VW opens EV pool to Chinese carmakers
15 December 2021
Volkswagen Group (VW) has opened its CO2 pool to Chinese electrically-chargeable vehicle (EV) makers Nio, XPeng, and Geely-owned Lynk & Co. The three companies have now joined VW’s open EU passenger-car CO2 pool that allows manufacturers to group together and act jointly to meet emissions targets.
The news was revealed by Schmidt Automotive Research, which found a total of six Chinese carmakers are now part of the pool, citing official European Commission documents. The other three Chinese manufacturers – Aiways, SAIC‘s MG brand and Geely’s London Electric Vehicle Company (LEVC) – were already members of the pool.
VW failed to achieve its EU fleet average CO2 targets of 99g/km last year, following the late ramp-up of its modular electric platform (MEB) models while the company dealt with software delays and glitches. The EU penalises carmakers if they exceed their respective annual emissions targets, with automotive companies facing hefty fines if they do not meet standards that require an EU-wide fleet average of 95 grams per kilometre of CO2.
The method of CO2 pooling is considered controversial as it allows companies to count their fleets as one in order to avoid fines. Specific emissions targets are set for each manufacturer, which take into account the average mass of the OEM’s newly registered vehicles. VW decided to open its pool to three additional EV makers although it confirmed with Autovista24 that it will meet its emission target for this year.
‘As already communicated, VW is confident that it will be able to achieve the vehicle-fleet limit in EU27 + 2 this year on its own. Open pools are, however, generally open to other participants, so applications must be checked accordingly. Nio, XPeng and Lynk & Co have applied to join our open pool for cars in EU27 + 2, which will exist until 2022, and the members of the pool have agreed to this,’ VW told Autovista24.
Jaguar Land Rover recently pooled its emissions results with Tesla, helping the brand close in on its target. While creating lucrative partnerships with electric-car manufacturers such as Tesla – or with Nio and XPeng in VW’s case – allows carmakers to reduce or avoid sanctions, the practice has gained criticism.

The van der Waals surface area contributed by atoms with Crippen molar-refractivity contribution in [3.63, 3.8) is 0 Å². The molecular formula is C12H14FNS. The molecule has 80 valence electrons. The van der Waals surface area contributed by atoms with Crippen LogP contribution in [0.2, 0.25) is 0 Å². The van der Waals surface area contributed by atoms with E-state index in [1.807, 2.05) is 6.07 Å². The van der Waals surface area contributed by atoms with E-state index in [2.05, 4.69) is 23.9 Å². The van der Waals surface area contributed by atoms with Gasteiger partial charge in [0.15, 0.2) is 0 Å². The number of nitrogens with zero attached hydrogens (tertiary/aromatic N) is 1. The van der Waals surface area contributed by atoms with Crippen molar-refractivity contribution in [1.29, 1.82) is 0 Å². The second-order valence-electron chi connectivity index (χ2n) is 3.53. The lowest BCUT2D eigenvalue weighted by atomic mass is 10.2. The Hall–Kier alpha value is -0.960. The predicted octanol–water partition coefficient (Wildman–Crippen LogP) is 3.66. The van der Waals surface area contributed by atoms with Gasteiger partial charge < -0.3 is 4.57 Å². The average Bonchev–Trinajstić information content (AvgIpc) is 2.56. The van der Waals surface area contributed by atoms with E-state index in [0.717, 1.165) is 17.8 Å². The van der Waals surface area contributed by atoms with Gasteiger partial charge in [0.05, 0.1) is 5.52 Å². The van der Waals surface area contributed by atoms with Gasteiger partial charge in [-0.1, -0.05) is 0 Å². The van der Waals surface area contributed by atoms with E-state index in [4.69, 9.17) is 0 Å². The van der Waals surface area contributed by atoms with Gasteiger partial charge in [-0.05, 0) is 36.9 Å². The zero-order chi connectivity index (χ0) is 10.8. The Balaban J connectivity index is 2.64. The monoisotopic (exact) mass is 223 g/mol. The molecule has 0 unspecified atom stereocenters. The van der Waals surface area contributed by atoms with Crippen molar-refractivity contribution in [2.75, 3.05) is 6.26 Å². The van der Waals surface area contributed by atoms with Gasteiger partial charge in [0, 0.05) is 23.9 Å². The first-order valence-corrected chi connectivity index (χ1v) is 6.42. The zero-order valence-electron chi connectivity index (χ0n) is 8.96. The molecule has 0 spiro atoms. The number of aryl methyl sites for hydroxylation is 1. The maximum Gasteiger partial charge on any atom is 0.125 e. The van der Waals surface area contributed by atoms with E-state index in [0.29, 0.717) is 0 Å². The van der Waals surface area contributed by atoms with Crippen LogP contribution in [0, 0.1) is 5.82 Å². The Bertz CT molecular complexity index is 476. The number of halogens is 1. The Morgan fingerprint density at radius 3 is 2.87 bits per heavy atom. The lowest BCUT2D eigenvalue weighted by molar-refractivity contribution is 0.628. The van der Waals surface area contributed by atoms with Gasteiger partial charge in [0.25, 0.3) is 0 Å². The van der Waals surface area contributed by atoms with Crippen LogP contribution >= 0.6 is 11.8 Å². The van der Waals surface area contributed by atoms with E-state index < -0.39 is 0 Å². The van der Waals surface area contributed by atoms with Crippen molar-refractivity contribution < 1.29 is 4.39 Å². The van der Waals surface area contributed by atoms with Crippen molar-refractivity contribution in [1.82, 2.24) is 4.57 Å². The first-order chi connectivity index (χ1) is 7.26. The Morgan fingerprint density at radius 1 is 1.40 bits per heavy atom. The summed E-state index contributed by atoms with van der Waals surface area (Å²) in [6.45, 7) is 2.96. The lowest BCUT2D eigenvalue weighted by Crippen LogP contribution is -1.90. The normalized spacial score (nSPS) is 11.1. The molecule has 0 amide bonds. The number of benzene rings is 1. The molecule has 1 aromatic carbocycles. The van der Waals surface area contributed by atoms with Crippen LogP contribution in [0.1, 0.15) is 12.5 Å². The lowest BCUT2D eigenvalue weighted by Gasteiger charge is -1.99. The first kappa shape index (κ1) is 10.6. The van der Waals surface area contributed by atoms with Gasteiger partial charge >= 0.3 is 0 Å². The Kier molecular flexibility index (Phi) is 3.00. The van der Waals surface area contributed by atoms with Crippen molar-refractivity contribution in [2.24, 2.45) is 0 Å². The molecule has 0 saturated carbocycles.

The NGO Transport and Environment (T&E) recently said carmakers’ CO₂ targets are weakened by regulatory loopholes, including pooling sales with other manufacturers. OEMs have been working to electrify their fleets to reach compliancy. While T&E said the majority of carmakers are compliant when it comes to hitting emissions targets, it estimates 840,000 electric-car sales will be lost due to loopholes – this also includes adjusting CO₂ targets for heavier cars, eco-innovation credits, and super-credits multiplying sales of plug-ins.
Nio and XPeng recently started selling EVs in Norway, using the country as an entry point to gain wider access in Europe. Nio, known for its battery-swapping services, plans to launch in Germany in 2022. XPeng also intends to increase its market reach in the region, aiming to enter Sweden, Denmark, and the Netherlands next year. Meanwhile, Lynk & Co, the result of a joint venture between Volvo and its parent company Geely, launched in several European countries last year.
‘Both Nio and Xpeng, joining the pool for the first time, and remaining in 2022 also, are recent arrivals to Europe with limited volumes, mainly in Norway so far this year,’ Schmidt noted in the report. ‘Geely’s Lynk & Co under the Zheijang Geely Automobile Co Ltd began making inroads into Europe during the last months, focusing on internet connectivity and car-sharing.’
Chinese manufactures have been rushing to Europe to take advantage of the growing EV market. Despite their comparatively small sales volumes in the region, competition is set to increase in the coming months, with these companies eager to create awareness around their brands.